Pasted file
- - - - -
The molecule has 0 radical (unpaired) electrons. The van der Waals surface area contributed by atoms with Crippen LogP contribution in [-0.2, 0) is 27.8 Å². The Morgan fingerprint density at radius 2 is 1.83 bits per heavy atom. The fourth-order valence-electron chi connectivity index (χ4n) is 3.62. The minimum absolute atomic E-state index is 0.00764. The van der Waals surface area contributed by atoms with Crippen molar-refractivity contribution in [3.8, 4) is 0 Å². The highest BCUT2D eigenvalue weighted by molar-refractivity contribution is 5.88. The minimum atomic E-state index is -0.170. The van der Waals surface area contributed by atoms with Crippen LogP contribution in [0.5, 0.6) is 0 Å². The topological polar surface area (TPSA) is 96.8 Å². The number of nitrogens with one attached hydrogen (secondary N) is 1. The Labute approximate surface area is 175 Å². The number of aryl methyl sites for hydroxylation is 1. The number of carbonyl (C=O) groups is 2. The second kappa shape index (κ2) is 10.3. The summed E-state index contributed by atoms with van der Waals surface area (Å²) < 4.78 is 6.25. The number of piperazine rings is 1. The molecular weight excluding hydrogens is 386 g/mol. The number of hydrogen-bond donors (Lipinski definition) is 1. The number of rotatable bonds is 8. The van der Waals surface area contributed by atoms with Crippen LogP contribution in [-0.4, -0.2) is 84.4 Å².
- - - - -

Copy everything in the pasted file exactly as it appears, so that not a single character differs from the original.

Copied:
The molecule has 0 radical (unpaired) electrons. The van der Waals surface area contributed by atoms with Crippen LogP contribution in [-0.2, 0) is 27.8 Å². The Morgan fingerprint density at radius 2 is 1.83 bits per heavy atom. The fourth-order valence-electron chi connectivity index (χ4n) is 3.62. The minimum absolute atomic E-state index is 0.00764. The van der Waals surface area contributed by atoms with Crippen molar-refractivity contribution in [3.8, 4) is 0 Å². The highest BCUT2D eigenvalue weighted by molar-refractivity contribution is 5.88. The minimum atomic E-state index is -0.170. The van der Waals surface area contributed by atoms with Crippen LogP contribution in [0.5, 0.6) is 0 Å². The topological polar surface area (TPSA) is 96.8 Å². The number of nitrogens with one attached hydrogen (secondary N) is 1. The Labute approximate surface area is 175 Å². The number of aryl methyl sites for hydroxylation is 1. The number of carbonyl (C=O) groups is 2. The second kappa shape index (κ2) is 10.3. The summed E-state index contributed by atoms with van der Waals surface area (Å²) < 4.78 is 6.25. The number of piperazine rings is 1. The molecular weight excluding hydrogens is 386 g/mol. The number of hydrogen-bond donors (Lipinski definition) is 1. The number of rotatable bonds is 8. The van der Waals surface area contributed by atoms with Crippen LogP contribution in [-0.4, -0.2) is 84.4 Å².